We must come to understand that our worst problems are our greatest opportunities to magnify the deeper meaning of life and to honor the name of Christ. Even the Lord Jesus had His problems! In John 12:23ff
He speaks of the hour of His death having come upon Him. He says His soul is greatly troubled. He states, “Unless a seed is buried, it abideth alone but if it is buried, it bringeth forth much fruit.” Problem solving for Jesus meant increased obedience to the purpose of God… regardless of the cost. Most of us fail to live above our problems because we haven’t been captured by the purposes of God; hence, loving Him isn’t worth our ultimate obedience.
We often demonstrate a shortage of Godly wisdom. Even when we “plant” our problems as God has told us to do we dig them up at the first sign of increased pain! We must bury our problems in the soil of God’s
promise and wait for Him to take care of them. We must let the pressure of truth and obedience work on our problems and convert them into spiritual growth just as the pressure and nutrients of the soil turn the seed into its full potential. My oldest granddaughter, Ashley, always likes me to tell her bedtime stories that have “a horrible terrible, no good, very bad problem” in them! Little does she realize how easy it is to solve problems in the bedtime story versus solving them in real life.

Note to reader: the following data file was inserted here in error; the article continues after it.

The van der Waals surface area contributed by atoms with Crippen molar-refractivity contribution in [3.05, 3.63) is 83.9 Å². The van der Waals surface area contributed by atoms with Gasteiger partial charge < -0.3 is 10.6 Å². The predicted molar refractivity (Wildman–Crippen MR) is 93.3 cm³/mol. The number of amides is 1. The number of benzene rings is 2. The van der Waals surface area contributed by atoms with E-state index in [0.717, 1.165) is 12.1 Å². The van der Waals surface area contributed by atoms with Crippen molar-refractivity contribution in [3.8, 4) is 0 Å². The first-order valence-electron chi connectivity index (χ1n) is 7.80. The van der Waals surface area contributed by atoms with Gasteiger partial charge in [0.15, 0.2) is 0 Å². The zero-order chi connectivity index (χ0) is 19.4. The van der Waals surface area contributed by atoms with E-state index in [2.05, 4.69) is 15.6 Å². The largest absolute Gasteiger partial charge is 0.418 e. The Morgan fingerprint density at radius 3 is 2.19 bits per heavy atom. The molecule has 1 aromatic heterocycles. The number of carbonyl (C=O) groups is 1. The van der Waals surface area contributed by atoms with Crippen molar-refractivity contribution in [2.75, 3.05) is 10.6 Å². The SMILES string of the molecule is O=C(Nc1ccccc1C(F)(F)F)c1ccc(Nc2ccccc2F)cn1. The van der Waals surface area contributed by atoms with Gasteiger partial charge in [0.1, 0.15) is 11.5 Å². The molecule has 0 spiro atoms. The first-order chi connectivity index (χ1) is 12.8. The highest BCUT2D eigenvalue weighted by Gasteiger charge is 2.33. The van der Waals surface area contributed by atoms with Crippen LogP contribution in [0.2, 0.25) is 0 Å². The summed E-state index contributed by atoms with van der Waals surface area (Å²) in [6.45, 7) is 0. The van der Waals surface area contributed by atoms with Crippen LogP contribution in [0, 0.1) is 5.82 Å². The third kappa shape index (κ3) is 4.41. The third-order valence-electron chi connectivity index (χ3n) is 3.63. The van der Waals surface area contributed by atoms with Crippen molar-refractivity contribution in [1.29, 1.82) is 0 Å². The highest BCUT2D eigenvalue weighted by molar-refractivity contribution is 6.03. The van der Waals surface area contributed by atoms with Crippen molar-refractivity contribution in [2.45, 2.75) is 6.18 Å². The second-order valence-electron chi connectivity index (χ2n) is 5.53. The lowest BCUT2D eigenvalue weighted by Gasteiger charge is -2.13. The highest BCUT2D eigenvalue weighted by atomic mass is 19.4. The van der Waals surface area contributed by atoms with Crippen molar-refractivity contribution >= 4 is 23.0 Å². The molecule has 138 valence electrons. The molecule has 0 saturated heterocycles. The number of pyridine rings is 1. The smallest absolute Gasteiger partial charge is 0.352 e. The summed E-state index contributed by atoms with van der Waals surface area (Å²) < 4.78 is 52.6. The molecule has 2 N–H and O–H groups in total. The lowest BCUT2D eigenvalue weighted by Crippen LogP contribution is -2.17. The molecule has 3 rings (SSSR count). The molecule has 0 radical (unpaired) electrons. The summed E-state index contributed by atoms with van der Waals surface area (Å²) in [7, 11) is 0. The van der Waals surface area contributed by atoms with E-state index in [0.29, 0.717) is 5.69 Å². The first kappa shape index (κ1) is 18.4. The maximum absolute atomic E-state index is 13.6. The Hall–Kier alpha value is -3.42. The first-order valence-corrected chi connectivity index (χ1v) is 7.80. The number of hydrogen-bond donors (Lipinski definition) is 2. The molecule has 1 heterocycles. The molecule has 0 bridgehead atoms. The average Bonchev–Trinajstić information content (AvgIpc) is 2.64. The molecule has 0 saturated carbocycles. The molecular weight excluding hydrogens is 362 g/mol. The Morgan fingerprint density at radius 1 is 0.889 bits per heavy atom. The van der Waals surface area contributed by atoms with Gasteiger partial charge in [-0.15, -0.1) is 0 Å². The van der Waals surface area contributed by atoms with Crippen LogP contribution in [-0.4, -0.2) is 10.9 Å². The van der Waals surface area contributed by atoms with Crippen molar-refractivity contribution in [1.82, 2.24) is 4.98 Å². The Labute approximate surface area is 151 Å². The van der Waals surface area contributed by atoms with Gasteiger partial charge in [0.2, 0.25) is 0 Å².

Earl Nightingale, the great motivator, tells the story of a vendor at the Chicago World’s Fair who couldn’t get paper cups from his supplier to sell his ice cream. So he dreamed up the idea of using waffle mix.
His wife ironed the waffle mix into conical shapes and let them dry. Now the container which held the ice cream was also edible! This invention made this vendor a millionaire. He called it an ice cream cone. His problem..or rather, his response to his problem, was what propelled him to his success!
Nothing in this life is problem free! We must learn how to vanquish our problems or they will make us victims. It’s determining how to conquer them that puts the “kick” of significance and satisfaction into
life. The great tragedy is that some people can live 60 or 70 years and solve thousands of temporary and insignificant problems but it never really does them any ultimate good. It’s like rearranging the deck chairs on the sinking ocean liner. Christians who solve the real spiritual problems make progress toward truth with every God-allowed problem the solve.
The reason most men solve problems is to get their problems out of the way. The mature man in Christ solves problems to get more of Christ into his life!
“In the world you will have problems…but be of good cheer..I have overcome the world.” John 16:33.
Written by Dr. H.D. McCarty. This article was found in the Mandate For Men, July 1994, Pages 1-3.